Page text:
Despite Maurras’s attachment to what he called “political anti-Semitism,” his writings on Germany throughout the 1930s attack the Germans as a whole, and not only Hitler, for anti-Jewish prejudice. Maurras looked into the distant German past for the origins of the “antisémitisme de peau” (anti-Semitism of the flesh) that was characteristic of the Nazis; and like the later Straussians and neocons, he never ceased to blame the Germans for World War One. In his defense, however, it might be noted that German armies did devastate about a quarter of France’s territory after they overran it in 1914.


  

One might also note the shared political modernism of the groups being compared. Despite their talk about antiquity, the Straussians, as a neoconservative subspecies, are riveted on a presentist ideology, their own version of liberal democracy, which they would like to impose globally. What Straussians call “the modern enterprise” is their parochial political experience, from which they generalize about the Good, and it is this Straussian-neoconservative ideal, supposedly personified by contemporary America, which defines the missionary politics of, say, the Wall Street Journal or Weekly Standard. Maurras was equally focused on the present moment, and most of his defenses of monarchy have nothing to do with traditional notions of royalty as being divinely ordained or in sync with a natural order. His monarchism was based on his view about what was necessary for the France of his time to function as a political entity. Having a king, and indeed a descendant of the bourgeois king, Louis Philippe of the House of Orléans, was seen as beneficial for a modern French state, and particularly in view of its troublesome neighbor to the east. The Third Republic, under which France labored in the 1930s with revolving door governments, would never provide, according to the French royalists, an adequate sense of French political unity.


  

Although critical of both Jews and Protestants, Maurras attacked neither for theological reasons. Protestants were seen as an extension of the specifically German Reformation, and as people who were spreading a doctrine of religious individualism. They were therefore dangerous to French national cohesion. Although not every Jew were seen by Maurras as a threat to France, to whatever extent this group placed their own ethnic interest before that of the French patrie, they were unsuited to be French citizens or subjects. Maurras assumed that most Jews fell into the second category, and this was certainly his position during the Dreyfus Affair in the 1890s when he insisted on the presumed guilt of Captain Dreyfus, a French officer of German Jewish lineage. But there were some Jews whom Maurras held up as model Frenchmen (bien pétris), and one such presumed patriot Daniel Halévy was his longtime friend and collaborator. While Maurras certainly had his quirks, he usually defended them for what he imagined to be “empirical” reasons. His favorite social thinker was the nineteenth-century father of positivism, Auguste Comte (1798-1857), and Maurras never abandoned the belief that he too was applying a “science of society.”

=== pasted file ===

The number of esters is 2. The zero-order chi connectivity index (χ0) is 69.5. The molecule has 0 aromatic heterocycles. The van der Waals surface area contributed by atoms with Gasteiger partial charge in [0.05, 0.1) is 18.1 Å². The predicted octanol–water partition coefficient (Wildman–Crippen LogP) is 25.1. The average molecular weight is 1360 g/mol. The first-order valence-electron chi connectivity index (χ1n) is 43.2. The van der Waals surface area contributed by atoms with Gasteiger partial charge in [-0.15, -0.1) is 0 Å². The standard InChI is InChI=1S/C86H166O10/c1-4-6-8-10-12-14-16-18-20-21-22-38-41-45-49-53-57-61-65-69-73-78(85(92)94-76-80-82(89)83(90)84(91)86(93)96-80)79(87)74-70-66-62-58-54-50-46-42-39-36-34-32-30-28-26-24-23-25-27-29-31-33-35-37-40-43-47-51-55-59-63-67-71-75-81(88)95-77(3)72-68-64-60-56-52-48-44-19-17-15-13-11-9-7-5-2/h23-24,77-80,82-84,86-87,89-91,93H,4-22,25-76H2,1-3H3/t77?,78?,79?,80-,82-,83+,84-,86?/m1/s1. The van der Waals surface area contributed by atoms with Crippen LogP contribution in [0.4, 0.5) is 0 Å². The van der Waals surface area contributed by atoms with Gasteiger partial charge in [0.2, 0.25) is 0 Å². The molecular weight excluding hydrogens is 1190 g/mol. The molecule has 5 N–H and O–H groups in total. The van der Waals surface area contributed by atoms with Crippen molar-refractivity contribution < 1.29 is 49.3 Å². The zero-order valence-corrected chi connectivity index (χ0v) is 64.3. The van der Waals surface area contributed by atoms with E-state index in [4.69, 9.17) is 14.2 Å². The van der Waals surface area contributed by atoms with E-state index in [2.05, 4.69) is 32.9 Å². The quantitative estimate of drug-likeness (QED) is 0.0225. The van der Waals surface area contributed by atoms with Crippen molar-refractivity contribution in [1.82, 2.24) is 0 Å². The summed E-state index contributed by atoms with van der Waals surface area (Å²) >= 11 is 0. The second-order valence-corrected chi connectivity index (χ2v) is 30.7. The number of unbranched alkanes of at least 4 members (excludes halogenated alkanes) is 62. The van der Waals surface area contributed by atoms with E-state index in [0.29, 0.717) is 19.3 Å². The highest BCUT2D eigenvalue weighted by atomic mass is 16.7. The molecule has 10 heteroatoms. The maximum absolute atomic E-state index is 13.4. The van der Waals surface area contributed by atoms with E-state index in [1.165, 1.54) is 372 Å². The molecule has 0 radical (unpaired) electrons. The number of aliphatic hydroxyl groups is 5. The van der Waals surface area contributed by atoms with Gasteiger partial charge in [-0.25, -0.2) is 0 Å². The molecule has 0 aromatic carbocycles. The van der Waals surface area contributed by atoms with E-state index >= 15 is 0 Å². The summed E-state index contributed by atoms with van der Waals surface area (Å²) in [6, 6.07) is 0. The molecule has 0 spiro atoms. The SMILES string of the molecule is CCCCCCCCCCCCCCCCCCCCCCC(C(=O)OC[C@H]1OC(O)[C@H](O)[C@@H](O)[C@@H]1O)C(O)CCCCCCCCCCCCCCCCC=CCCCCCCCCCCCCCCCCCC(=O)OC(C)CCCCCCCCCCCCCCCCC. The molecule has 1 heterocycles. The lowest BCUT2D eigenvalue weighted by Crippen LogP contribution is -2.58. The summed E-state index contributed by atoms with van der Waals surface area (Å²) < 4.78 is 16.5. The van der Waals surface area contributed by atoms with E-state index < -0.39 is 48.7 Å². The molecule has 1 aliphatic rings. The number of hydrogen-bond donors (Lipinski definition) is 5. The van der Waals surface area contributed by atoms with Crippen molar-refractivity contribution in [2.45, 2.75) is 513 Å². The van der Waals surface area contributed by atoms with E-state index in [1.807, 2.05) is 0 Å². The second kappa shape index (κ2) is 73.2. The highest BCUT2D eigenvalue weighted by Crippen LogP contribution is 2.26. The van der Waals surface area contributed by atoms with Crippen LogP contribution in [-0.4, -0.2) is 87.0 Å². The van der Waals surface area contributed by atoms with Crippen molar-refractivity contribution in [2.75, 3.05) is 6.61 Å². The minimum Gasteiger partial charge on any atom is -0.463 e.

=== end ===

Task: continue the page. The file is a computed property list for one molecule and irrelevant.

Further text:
Having pointed out the similarities between Maurras and his movement and the bête noire of this website, it might be a good idea to underline their even more obvious discrepancies. The first difference concerns the disparity in analytic intelligence and cultural erudition between the groups under consideration. Maurras was a major European humanistic figure who even if he had never addressed European politics would still be remembered as a prolific and influential poet (in Provençal as well as French), a literary critic of the first water and a commentator on ancient and medieval thought. Maurras is still regarded as a gifted French stylist, and the range of his knowledge in comparative literature and in ancient and modern history was truly phenomenal.


  

Aside from his partisan journalism and his essays written to flatter the Orléanist pretenders to the French throne, with whom he remained on intimate personal terms until the late 1930s, Maurras’s political tracts L’Avenir de l’intelligence, his five-volume Dictionnaire politique et critique and Enquête sur la monarchie are full of unsurpassed insight. Even French Jewish readers with political opinions that have differed sharply from his, such as Raymond Aron and Elisabéth Lévy, have nonetheless considered Maurras’s investigations of intellectuals in contemporary politics to be ground-breaking, indispensable reading. Maurras’s royalist, decentralist politics and admonitions against the German threat were passions that he indulged on the side, when he was not becoming the French role model for T.S. Eliot (a figure about whom Giocanti has already written a massive biography) and for other literary giants.